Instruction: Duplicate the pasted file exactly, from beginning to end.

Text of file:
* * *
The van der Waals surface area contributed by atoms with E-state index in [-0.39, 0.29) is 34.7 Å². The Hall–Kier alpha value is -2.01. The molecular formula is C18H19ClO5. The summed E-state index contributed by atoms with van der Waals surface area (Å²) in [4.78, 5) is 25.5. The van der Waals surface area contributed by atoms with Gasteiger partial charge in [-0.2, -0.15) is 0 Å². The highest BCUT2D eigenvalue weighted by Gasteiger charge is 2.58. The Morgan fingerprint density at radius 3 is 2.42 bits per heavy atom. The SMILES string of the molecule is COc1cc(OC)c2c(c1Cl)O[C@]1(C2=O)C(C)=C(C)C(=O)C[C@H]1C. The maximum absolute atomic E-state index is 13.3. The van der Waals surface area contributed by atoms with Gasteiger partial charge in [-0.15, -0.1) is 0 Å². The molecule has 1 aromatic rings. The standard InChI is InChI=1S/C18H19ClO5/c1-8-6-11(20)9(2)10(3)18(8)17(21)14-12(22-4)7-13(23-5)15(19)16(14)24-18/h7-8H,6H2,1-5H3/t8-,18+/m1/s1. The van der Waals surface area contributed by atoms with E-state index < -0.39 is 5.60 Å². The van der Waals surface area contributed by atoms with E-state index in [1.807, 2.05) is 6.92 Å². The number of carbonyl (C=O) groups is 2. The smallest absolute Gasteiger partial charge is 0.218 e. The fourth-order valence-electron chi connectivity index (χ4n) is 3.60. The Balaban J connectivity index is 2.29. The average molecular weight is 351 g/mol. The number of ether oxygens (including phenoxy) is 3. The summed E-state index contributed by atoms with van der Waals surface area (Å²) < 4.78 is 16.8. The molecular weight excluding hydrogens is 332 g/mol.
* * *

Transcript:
The van der Waals surface area contributed by atoms with E-state index in [-0.39, 0.29) is 34.7 Å². The Hall–Kier alpha value is -2.01. The molecular formula is C18H19ClO5. The summed E-state index contributed by atoms with van der Waals surface area (Å²) in [4.78, 5) is 25.5. The van der Waals surface area contributed by atoms with Gasteiger partial charge in [-0.2, -0.15) is 0 Å². The highest BCUT2D eigenvalue weighted by Gasteiger charge is 2.58. The Morgan fingerprint density at radius 3 is 2.42 bits per heavy atom. The SMILES string of the molecule is COc1cc(OC)c2c(c1Cl)O[C@]1(C2=O)C(C)=C(C)C(=O)C[C@H]1C. The maximum absolute atomic E-state index is 13.3. The van der Waals surface area contributed by atoms with Gasteiger partial charge in [-0.15, -0.1) is 0 Å². The molecule has 1 aromatic rings. The standard InChI is InChI=1S/C18H19ClO5/c1-8-6-11(20)9(2)10(3)18(8)17(21)14-12(22-4)7-13(23-5)15(19)16(14)24-18/h7-8H,6H2,1-5H3/t8-,18+/m1/s1. The van der Waals surface area contributed by atoms with E-state index < -0.39 is 5.60 Å². The van der Waals surface area contributed by atoms with E-state index in [1.807, 2.05) is 6.92 Å². The number of carbonyl (C=O) groups is 2. The smallest absolute Gasteiger partial charge is 0.218 e. The fourth-order valence-electron chi connectivity index (χ4n) is 3.60. The Balaban J connectivity index is 2.29. The average molecular weight is 351 g/mol. The number of ether oxygens (including phenoxy) is 3. The summed E-state index contributed by atoms with van der Waals surface area (Å²) < 4.78 is 16.8. The molecular weight excluding hydrogens is 332 g/mol.